Eastbourne Academy head defends results

Eastbourne Academy
Eastbourne Academy

EASTBOURNE Academy has the lowest GCSE results, including maths and English, in Sussex according to the latest league table.

The school in Brodrick Road, Hampden Park, had 33 per cent of pupils gain five A* to C grades including maths and English in last year’s GCSE examinations. This is three per cent down on its result in 2010, which was released last year, where it saw a rise from 31 per cent the previous year (2009).

However, Eastbourne Academy’s head teacher Keith Pailthorpe says other figures show the school is improving.

He said, “The Academy recognises people will look at the headline figure (five GCSEs including English and maths); we know this needs to be higher and are working to ensure this happens. To be fair, 90 per cent of our students got at least five good GCSEs, although not with both English and maths.

“Parents might also like to judge the Academy by how much progress students make during the time they are here. This is called Value Added and it is also in the league tables so people can see for themselves how much ‘value’ a school adds to the children it teaches.

“If you click on that heading you will see that Eastbourne Academy jumps to third highest in the county. We know parents will judge a school on a lot of measures, such as whether students behave themselves properly, show respect and become good citizens.

“You only have to ask our parents to know that on all these measures the Academy is moving in the right direction; we are not complacent and will move heaven and earth to get the best we can for our students.”

Hailsham Community College and Ratton School were the only state schools in the area to improve on last year’s figures with Hailsham jumping two per cent and Ratton celebrating a five per cent increase.

Willingdon Community School stayed at 66 per cent, which is the highest figure for the town’s state schools.

The results are confusing for some of the town’s independent schools with anomalies such as one per cent for Eastbourne College’s 2010 result.

An Eastbourne College spokesperson explained, “The performance data for Eastbourne College as produced by the Department for Education contains a number of serious anomalies and does not present a true picture of the high level of exam success achieved.

“While the government calculations are far from transparent, it is clear some of the statistics they have published for Eastbourne College are incorrect.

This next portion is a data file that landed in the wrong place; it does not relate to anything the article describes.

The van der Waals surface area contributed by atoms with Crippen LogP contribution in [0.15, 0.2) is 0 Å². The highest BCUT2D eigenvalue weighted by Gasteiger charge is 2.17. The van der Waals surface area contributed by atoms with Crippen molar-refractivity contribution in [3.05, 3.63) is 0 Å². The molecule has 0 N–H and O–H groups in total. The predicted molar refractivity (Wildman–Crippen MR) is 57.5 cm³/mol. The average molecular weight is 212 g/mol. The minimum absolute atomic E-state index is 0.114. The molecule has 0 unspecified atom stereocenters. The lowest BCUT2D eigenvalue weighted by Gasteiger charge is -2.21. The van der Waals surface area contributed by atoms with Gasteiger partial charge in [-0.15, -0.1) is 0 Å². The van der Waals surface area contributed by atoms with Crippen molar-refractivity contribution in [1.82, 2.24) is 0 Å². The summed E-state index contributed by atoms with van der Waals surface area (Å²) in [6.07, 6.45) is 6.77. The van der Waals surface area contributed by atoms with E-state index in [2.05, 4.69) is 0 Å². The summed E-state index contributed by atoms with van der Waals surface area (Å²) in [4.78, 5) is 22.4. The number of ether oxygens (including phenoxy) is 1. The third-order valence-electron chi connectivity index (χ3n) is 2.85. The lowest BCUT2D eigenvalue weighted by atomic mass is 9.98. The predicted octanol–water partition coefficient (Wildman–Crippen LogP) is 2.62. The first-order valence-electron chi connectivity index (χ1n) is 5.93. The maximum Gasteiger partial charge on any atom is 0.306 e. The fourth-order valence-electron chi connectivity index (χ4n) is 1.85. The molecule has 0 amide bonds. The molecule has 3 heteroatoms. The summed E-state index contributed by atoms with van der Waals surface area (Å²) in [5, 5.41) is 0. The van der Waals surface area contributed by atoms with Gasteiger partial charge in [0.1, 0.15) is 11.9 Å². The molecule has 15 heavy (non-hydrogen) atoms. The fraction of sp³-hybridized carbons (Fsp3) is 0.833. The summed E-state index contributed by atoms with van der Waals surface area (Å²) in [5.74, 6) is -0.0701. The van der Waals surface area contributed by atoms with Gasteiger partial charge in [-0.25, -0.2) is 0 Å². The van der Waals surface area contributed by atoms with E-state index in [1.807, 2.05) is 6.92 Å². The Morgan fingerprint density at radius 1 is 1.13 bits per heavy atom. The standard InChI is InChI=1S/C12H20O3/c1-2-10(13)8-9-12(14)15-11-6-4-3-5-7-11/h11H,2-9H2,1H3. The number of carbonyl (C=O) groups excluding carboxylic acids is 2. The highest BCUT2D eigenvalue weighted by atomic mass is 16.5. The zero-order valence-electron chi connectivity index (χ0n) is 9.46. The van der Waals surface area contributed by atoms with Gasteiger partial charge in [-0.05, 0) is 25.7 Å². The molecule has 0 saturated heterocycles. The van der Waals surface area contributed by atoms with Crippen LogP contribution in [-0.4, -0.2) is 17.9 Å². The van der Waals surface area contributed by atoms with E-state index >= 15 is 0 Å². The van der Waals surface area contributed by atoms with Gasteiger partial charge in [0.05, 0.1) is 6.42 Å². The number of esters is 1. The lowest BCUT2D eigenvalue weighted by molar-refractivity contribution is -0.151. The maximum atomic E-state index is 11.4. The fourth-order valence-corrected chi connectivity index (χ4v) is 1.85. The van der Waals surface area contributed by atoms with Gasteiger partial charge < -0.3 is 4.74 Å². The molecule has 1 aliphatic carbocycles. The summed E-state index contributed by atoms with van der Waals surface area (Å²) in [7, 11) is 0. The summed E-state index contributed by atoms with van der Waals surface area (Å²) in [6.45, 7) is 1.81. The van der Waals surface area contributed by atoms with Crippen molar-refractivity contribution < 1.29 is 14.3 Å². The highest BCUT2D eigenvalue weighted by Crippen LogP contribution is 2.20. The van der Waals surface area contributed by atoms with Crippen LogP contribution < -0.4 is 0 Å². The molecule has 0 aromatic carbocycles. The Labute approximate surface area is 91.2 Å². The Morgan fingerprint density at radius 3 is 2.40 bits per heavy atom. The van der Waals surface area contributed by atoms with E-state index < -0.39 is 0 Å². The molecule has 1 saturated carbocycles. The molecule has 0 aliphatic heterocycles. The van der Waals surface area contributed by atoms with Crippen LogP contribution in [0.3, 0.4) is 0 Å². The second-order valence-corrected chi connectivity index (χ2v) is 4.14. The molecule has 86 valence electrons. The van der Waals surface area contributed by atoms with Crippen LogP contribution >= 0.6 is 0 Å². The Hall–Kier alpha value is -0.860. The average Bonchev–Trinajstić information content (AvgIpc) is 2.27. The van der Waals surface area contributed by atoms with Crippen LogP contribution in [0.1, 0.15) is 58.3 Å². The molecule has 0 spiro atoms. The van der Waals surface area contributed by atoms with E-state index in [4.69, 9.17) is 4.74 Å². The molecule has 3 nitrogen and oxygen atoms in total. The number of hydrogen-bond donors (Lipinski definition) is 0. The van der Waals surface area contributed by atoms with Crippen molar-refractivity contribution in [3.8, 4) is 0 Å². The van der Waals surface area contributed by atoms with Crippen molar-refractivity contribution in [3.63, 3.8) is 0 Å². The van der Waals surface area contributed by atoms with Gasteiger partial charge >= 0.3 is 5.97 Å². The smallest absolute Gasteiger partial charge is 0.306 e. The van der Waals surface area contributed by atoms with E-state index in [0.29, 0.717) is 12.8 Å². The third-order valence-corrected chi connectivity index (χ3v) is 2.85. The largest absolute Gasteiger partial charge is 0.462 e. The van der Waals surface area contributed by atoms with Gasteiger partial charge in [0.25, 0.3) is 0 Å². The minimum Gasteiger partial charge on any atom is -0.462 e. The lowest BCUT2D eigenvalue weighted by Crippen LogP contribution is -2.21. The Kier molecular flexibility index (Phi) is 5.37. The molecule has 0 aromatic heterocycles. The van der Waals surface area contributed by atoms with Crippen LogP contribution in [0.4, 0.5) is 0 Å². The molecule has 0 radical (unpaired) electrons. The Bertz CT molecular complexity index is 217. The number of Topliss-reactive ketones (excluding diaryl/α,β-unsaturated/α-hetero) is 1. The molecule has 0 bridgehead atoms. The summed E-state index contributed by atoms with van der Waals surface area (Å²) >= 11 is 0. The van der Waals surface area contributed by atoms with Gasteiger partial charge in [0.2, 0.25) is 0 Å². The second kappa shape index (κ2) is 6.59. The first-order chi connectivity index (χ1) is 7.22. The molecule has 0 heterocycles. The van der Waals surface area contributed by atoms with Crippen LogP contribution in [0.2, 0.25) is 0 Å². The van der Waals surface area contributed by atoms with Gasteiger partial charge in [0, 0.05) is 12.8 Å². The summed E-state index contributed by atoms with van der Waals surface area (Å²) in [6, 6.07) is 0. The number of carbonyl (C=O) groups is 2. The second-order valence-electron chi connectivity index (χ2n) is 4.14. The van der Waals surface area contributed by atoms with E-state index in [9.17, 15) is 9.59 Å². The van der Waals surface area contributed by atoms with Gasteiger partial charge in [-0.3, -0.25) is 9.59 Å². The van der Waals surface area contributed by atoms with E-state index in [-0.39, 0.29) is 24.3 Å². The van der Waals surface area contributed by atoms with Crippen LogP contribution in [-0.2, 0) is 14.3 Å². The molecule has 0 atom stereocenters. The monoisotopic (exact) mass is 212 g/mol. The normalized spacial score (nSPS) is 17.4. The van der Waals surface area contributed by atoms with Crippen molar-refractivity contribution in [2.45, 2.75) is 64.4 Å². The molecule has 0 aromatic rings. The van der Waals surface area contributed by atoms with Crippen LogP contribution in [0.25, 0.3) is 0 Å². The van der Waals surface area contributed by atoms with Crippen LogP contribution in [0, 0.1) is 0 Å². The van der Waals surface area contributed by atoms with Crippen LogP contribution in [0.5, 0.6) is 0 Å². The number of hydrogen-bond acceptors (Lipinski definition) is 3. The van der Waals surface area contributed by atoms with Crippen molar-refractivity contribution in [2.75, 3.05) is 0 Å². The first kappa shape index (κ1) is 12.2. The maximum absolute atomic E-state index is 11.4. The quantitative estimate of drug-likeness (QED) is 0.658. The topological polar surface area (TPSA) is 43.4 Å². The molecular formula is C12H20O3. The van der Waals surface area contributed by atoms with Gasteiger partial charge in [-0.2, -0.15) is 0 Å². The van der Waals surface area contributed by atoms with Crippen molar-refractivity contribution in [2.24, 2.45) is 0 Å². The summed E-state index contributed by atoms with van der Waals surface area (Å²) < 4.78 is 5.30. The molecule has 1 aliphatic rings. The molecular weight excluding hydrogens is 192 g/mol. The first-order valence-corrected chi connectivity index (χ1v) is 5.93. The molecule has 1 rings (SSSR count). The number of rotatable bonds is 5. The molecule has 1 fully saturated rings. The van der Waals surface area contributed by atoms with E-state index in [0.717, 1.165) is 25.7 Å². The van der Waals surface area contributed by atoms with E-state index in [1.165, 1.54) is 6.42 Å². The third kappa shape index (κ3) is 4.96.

“The number of pupils who took GCSEs was 119, yet the government performance tables suggest there were 126. Also, the percentage of College pupils that achieved five A* to G grade GCSE or equivalent was 100 per cent, not 94 per cent as listed in the government tables.

“Additionally, published performance figures have been adversely affected by the government decision to exclude some combinations of subjects taught at the College.

“An example is the exclusion of religious studies or classical civilisation from the list of humanities subjects that form part of the English Baccalaureate (EBacc) – the government only recognises history or geography.

“Eastbourne College continues to offer some non-accredited subjects as we believe they are more rigorous courses of study that better prepare pupils for A level.”

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EAST SUSSEX SCHOOLS LEAGUE TABLE

The Causeway - A135 B57% C59%

Cavendish - A196 B59% C62%

Eastbourne Academy - A144 B33% C36%*

Eastbourne College - A126 B90% C1%

Hailsham Community College - A198 B60% C58%

Moira House Girls School - A27 B67% C86%

Ratton - A241 B59% C54%

St Bede’s School - A196 B67% C9%

Willingdon Community School - A184 B66% C66%

* 2010 result is for Eastbourne Technology

College which became Eastbourne Academy

Key

A - Number of pupils eligible for GSCE and equivalent qualifications. This is defined as the number of pupils at the end of Key Stage 4, which usually means all pupils in Year 11.

B - Proportion of candidates getting five A* to C grades at GCSE, including English and maths, in 2011

C - Proportion of candidates getting five A* to C grades at GCSE, including English and maths, in 2010